St. Brice’s Day Massacre at Oxford

Aethelred IISt. Brice’s Day Massacre is an event recorded in an ancient chart, which says that in AD 1002 the Saxon king Ethelred the Unready was told that there was a Danish plot to assassinate him. After that he ordered to kill all the Vikings in England. The same chart reports that in Oxford the Danes fled to St. Fridewide’s church where they hoped to find refuge but were burnt alive there by the townspeople.
A find made in 2008 at St. John’s college in Oxford, may be related to the massacre. Digging prior to a building work at the site revealed 35 skeletons of males aged 16 to 25, all eating a diet high in seafood. Many of the skulls were fractured or crushed. In most cases wounds were found on the back of the head. The bodies did not receive a formal burial, they were dumped in a mass grave near a Neolithic stone monument. On some of the bones there is evidence of charring but not in the surrounding soil, which may indicate that prior to burial the bodies had been partially burnt. These men were not prepared to fight. As it seems, they tried to run away when killed by their enemies.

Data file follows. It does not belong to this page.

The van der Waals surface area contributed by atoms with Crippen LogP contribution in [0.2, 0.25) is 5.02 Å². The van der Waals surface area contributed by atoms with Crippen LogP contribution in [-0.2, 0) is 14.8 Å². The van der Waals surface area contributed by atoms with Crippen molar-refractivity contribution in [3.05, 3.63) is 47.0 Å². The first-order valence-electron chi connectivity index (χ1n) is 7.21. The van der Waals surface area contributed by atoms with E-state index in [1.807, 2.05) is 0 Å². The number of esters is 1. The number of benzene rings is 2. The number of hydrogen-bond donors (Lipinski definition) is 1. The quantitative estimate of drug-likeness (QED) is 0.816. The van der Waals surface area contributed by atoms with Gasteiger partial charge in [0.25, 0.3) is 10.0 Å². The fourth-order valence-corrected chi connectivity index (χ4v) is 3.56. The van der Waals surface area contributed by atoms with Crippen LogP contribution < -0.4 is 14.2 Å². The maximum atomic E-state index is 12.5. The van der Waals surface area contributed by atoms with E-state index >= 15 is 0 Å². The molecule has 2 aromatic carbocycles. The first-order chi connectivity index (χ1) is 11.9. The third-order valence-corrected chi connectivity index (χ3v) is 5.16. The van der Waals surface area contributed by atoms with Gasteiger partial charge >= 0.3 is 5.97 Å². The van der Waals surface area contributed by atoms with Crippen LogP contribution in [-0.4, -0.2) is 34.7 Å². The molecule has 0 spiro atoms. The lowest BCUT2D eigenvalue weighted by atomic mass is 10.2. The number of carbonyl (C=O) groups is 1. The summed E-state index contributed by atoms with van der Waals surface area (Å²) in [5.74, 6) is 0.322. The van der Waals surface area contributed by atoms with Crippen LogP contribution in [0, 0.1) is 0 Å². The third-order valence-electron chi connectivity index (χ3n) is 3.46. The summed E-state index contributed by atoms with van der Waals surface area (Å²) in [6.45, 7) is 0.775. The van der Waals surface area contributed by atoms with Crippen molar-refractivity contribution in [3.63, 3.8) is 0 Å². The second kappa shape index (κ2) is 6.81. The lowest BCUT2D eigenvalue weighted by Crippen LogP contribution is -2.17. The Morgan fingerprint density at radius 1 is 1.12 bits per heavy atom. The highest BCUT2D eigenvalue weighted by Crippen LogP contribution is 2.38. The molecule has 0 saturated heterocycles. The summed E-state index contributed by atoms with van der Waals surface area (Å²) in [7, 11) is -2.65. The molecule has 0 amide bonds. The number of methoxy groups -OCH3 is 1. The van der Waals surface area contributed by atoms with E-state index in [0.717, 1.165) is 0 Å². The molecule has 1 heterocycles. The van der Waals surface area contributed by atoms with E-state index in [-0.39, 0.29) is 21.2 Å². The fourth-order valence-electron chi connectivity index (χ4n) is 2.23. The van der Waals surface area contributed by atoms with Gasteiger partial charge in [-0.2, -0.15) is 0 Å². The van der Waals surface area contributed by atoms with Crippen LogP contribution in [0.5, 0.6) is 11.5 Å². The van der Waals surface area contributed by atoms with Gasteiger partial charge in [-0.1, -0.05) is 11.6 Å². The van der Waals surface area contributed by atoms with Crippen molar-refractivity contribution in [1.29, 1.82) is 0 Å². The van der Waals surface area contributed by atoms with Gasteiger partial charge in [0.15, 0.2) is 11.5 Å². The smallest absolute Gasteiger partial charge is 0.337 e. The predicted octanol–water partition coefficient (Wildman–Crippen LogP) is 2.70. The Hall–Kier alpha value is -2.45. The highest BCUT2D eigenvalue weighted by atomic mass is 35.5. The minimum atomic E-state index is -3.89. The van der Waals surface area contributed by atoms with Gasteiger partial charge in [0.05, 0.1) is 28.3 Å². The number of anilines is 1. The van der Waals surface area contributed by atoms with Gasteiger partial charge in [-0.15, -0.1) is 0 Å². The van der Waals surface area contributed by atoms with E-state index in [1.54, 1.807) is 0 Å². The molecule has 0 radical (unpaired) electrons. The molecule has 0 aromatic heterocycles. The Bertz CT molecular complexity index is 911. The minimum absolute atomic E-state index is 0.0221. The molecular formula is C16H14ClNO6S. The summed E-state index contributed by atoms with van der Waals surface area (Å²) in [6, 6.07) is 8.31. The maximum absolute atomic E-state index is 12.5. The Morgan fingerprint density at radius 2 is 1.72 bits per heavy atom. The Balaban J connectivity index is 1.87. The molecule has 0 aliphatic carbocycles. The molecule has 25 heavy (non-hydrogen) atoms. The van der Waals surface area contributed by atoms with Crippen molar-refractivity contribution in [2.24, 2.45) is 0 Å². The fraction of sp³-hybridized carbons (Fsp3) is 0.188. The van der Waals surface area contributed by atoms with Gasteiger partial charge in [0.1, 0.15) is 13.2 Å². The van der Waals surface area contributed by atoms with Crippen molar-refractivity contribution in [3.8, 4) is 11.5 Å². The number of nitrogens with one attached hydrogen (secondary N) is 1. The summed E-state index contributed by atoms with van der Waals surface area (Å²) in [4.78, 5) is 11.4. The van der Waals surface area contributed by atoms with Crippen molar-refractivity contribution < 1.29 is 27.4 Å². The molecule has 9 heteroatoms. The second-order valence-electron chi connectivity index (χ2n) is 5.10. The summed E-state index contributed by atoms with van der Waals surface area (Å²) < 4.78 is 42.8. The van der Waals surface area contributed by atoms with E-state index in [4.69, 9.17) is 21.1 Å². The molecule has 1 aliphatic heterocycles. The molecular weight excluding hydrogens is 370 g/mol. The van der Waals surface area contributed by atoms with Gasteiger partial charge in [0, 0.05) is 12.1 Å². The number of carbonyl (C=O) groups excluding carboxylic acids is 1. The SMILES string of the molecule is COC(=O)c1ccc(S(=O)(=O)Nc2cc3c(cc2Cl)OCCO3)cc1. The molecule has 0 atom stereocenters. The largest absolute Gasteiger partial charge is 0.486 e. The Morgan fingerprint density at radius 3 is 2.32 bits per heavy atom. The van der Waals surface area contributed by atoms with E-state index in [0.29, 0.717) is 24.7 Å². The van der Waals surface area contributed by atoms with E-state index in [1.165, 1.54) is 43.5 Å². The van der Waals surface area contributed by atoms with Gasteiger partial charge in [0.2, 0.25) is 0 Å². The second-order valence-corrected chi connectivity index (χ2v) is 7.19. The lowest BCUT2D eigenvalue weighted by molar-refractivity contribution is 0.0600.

Radiocarbon dating of the bones indicates that they were dumped between AD 960 and 1020. The same dating applies also to 51 beheaded Vikings recently found at Weymouth. Both events seem to be related to the massacre ordered by the king Ethelred in AD 1002.

Image: Aethelred the Unready. Public domain.

{ 2 comments… read them below or add one }

Aed Thompson

Great article, and an important thing to note. The Anglo-Saxons werent always at the mercy of the Vikings, sometimes the tables were turned.
Also a great case of links between literary evidence and archaeology that allows a coherent view of a point in history to be forged.



I would love to have seen them running away after they were killed! Supernatural indeed. No wonder they were feared!


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